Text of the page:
After you sketch the big picture, talk about specific experiences that are most relevant and interesting to an interviewer. Your research can pay off here. Learning as much as you can about the industry, employer and job (via the job description) allows you to zero in on your most relevant qualifications and experiences.

A senior communications manager experienced in marketing, public relations and event management knew that a prospective employer, a nonprofit, was well known in the Latino community for a successful annual conference. In previous years, major politicians and government officials had been keynote speakers.

While preparing her tell-me-about-yourself statement, the communications manager decided to focus on three major experiences:

<![if !supportLists]>· <![endif]>her success in marketing and promoting high-visibility events;

<![if !supportLists]>· <![endif]>her high-profile experience working on political campaigns; and

<![if !supportLists]>· <![endif]>her experience with the Latino community.

However, she didn't use a chronological approach since these experiences happened at different points in her career.

5. Showcase your communication skills.

Most interviewers observe how you organize and present information about yourself. If your recent experience is most relevant, detail your accomplishments in reverse chronological order, giving less emphasis to your first few jobs. Conversely, if your most relevant experiences happened in the middle of your career, you may want to start your description at that point.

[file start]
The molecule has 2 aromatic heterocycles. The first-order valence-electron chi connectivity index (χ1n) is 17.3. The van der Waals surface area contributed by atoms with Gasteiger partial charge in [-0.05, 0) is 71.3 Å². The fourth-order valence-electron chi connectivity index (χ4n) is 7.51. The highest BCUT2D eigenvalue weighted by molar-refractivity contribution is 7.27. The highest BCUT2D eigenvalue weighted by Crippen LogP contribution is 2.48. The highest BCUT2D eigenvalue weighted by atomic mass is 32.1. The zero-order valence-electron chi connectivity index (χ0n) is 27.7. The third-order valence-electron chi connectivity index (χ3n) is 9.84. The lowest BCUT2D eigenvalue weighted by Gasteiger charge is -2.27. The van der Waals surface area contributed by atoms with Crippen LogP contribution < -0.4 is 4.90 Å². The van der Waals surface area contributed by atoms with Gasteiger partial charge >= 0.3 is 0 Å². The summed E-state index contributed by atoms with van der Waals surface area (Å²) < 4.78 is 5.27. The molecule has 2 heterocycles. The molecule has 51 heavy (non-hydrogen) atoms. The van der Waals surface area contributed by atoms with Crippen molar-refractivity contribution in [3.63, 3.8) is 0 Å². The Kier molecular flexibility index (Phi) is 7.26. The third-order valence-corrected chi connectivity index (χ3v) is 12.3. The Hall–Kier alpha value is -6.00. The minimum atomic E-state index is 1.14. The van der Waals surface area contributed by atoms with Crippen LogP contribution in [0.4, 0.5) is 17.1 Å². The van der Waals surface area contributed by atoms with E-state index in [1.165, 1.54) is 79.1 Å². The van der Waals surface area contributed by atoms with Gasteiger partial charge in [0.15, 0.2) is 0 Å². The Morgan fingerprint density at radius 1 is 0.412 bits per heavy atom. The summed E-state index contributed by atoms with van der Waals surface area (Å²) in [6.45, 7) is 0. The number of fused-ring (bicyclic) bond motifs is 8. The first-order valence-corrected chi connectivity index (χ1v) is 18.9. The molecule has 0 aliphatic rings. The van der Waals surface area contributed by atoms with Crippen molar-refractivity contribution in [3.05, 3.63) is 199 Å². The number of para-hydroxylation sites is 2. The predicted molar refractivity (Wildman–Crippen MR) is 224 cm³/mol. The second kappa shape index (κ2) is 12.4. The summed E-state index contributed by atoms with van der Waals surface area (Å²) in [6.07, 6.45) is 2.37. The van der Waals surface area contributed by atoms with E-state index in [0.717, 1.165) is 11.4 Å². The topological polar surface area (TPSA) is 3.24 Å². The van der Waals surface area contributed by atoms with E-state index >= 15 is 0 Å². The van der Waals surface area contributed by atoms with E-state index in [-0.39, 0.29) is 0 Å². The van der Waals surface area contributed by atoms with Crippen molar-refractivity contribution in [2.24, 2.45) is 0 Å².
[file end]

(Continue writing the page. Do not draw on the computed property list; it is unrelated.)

Assume, for example, that your first love is training, but recently you've spent more time working as a general human-resource manager. When interviewing for a training position, your tell-me-about-yourself statement might start: "Since training is my first love and one of my core strengths, I'll start by telling you about my training experience and accomplishments. While I was working at _________, I put together a very successful management-training program that received rave reviews from participants..."

6. Highlight the benefits you'll bring to the employer.

A job search is a self-marketing campaign. Experienced marketing experts say to stress a product's benefits to the customer rather than its features, which could well be nifty but the customer might not need them. In a job search, you're the product. Toward that end, orient any discussion of your skills and experiences toward showing how they can benefit your future employer.

Example: "From the job description, it sounds to me like you're looking for someone who has strong project-management skills. My greatest accomplishment as a project manager was at _____________." From there you can describe the goals of the project, what you did to attain them and the subsequent results.

7. Spotlight the positive.